I spent the last two days with the MindTouch executive team. While sequestered in an undisclosed location in San Diego we plotted another year of remarkable success in 2010.
2009 was another great year for MindTouch. I love my work. We achieved most of the milestones that we set out for the company at the beginning of the year. We even hit some stretch goals out of the park. We more than doubled our annual revenue and revenue growth was not the most important achievement of 2009. I’ll be posting a year in review on the MindTouch blog later this week.
MindTouch has been enormously successful in driving adoption of our software, in generating revenue and in building a recognizable and respected brand. There are many factors that have contributed to our success, not least of which is our brilliance of mind and modesty ;-), but I want to share some of the less obvious.
Set and communicate goals and expectations. At MindTouch we do this top-down by setting annual and quarterly initiatives. These are high level goals not projects. People prefer to think in terms of projects rather than overarching initiatives. Thinking at project level makes it impossible to manage forward progress, guarantees distraction and restricts you to the tactical when you need to be strategic.
Once you’ve established your goals then define how success is measured. Once you’ve done this the projects you need to execute on and how you prioritize them is obvious. And you’ve created a system for tracking and measuring success. Everyone likes success. This reminds me of something I read as a kid: the answers are easy, it’s finding the right questions to ask that is difficult.
Measure. If you can’t measure it you probably wasted your time. How do you know your resources were well spent? We measure and track damn near everything at MindTouch. This includes individual, departmental and corporate wide performance. In the last 72 hours I’ve examined dozens of key performance indicators (KPIs) of each department and the company as a whole. I have reviewed a hundred graphs and charts visualizing various aspects of our business. This includes several lead funnel conversions, site traffic analytics, ~20 views on revenue alone, software distribution and installation, customers (10 different ways), even individuals at MindTouch are examined to determine how we can improve. We make very informed decisions and we have a deep understanding of the mechanics of our business.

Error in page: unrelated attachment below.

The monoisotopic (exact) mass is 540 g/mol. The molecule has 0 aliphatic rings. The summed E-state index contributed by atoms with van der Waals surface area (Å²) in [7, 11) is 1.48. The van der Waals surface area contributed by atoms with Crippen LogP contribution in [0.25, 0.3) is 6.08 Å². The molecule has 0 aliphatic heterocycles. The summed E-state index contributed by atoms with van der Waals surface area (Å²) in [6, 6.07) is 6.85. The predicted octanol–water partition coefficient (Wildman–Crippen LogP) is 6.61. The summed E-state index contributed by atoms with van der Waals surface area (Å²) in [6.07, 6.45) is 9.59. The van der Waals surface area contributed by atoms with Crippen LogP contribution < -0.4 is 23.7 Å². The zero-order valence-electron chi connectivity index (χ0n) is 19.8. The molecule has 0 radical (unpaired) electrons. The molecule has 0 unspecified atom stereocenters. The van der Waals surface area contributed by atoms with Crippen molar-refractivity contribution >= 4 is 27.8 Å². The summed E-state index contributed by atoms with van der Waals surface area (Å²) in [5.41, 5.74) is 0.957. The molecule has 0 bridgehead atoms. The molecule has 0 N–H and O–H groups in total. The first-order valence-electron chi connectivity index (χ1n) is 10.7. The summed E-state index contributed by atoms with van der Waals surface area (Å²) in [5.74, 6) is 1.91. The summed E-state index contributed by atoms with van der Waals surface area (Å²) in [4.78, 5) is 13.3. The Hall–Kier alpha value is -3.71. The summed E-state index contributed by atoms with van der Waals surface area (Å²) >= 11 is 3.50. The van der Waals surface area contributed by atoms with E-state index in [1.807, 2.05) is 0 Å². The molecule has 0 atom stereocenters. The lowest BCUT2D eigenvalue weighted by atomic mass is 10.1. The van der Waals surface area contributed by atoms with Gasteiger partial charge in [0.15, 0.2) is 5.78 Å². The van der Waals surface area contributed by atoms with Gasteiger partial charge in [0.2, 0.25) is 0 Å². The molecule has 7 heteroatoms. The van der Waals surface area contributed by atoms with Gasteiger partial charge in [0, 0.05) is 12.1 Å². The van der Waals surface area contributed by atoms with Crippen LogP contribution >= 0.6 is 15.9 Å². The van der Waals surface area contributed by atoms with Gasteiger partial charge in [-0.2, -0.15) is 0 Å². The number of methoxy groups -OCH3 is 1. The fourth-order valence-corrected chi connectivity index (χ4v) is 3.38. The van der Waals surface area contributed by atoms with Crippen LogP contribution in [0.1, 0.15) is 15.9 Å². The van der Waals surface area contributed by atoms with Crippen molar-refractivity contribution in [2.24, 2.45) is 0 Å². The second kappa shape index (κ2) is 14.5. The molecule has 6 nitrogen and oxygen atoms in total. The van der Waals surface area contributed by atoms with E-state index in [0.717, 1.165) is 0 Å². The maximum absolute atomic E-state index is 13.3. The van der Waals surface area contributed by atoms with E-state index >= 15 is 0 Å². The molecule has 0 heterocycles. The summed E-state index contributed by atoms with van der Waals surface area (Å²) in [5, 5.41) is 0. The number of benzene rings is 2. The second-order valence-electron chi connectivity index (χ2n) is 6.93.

While MindTouch is a highly data-driven company not all business models can achieve the same level as we have. Personally, I don’t know that I will ever be interested in building a business that can’t be as data-driven as we are. Even in less data-driven models there are ways to track and measure performance, I encourage all entrepreneurs to do so, you’ll be better for it.
A side note, nothing pisses me off more than colleagues who make statements based on assumptions without, at least, anecdotal information to back it up. Commonly these are the same people who stubbornly cling to ideas even after data has proven them wrong. It is a demonstration of either laziness or stupidity.
Beware false KPIs. A common mistake of companies and people who wish to become data driven is that they’ll track for the sake of tracking. Meaning, they won’t actually measure anything useful. Be sure to set goals and measure the success of these goals.
Love your coworkers. To say I care for my coworkers is an understatement. I love my coworkers, even those that piss me off. Seriously, you don’t have to like your colleagues, but you do have to love them. Some ways we express our love at MindTouch:
- Superlative benefits.
- Equity in the company.
- Honesty, Improvement and Pride. This requires its own blog post to communicate.
- Every MindToucher has $600 a quarter to spend on professional development: classes, conference, books, etc. This is paid by the company.
In short, I want my coworkers to be the best human beings they can be. Professionally and personally. I will help them in any way I can to achieve this and MindTouch has done a good job of systematizing this.
Love what you do. If you do not love what you do you will never be great at it. Also, If you don’t love your work I don’t want to work with you. Not just because you won’t be great at it, but also because you’re a downer. Do whatever it is you love because life is too short to waste on bullshit, even if it pays less.
Few people know this about me, but I love to cook. I cooked for many years when I was a young backpacking dharma bum. I even received accolades in culinary magazines. I helped to open four restaurants (three successful) and I held positions as sous chef and executive chef. I worked as a cook from the ripe age of 17 to 24. I loved it. It was creative and fast paced. I had the flexibility to travel. Every several months I spent weeks on end camping or months on the road. Moreover, I had a lot of time with the people I love. Sure, my clothes came from Goodwill, my cars never exceeded $500 (American K-cars are awesome) and I didn’t live with the amenities I do now, but damn I was happy. If I didn’t love what I was doing I would, in a heartbeat, move my family to a resort town, like Ely MN, Meta Italy or somewhere in Costa Rica and live a simple life as a lowly cook. I wouldn’t have as much stuff, but I would still be happy. Do you work for stuff or because you love your work? Don’t work for stuff.
Surround yourself with people that love what they’re doing. It makes work fun and it increases the likelihood that your team will be incredibly effective. This alone usually nearly guarantees monetary success.
Follow all four of these tenants if you want to increase your odds at achieving monetary success. However, if all you take away from this blog post is the following two things:
- love your coworkers,
- and love what you do
than you are guaranteed success. Perhaps not monetary, but you will be happier.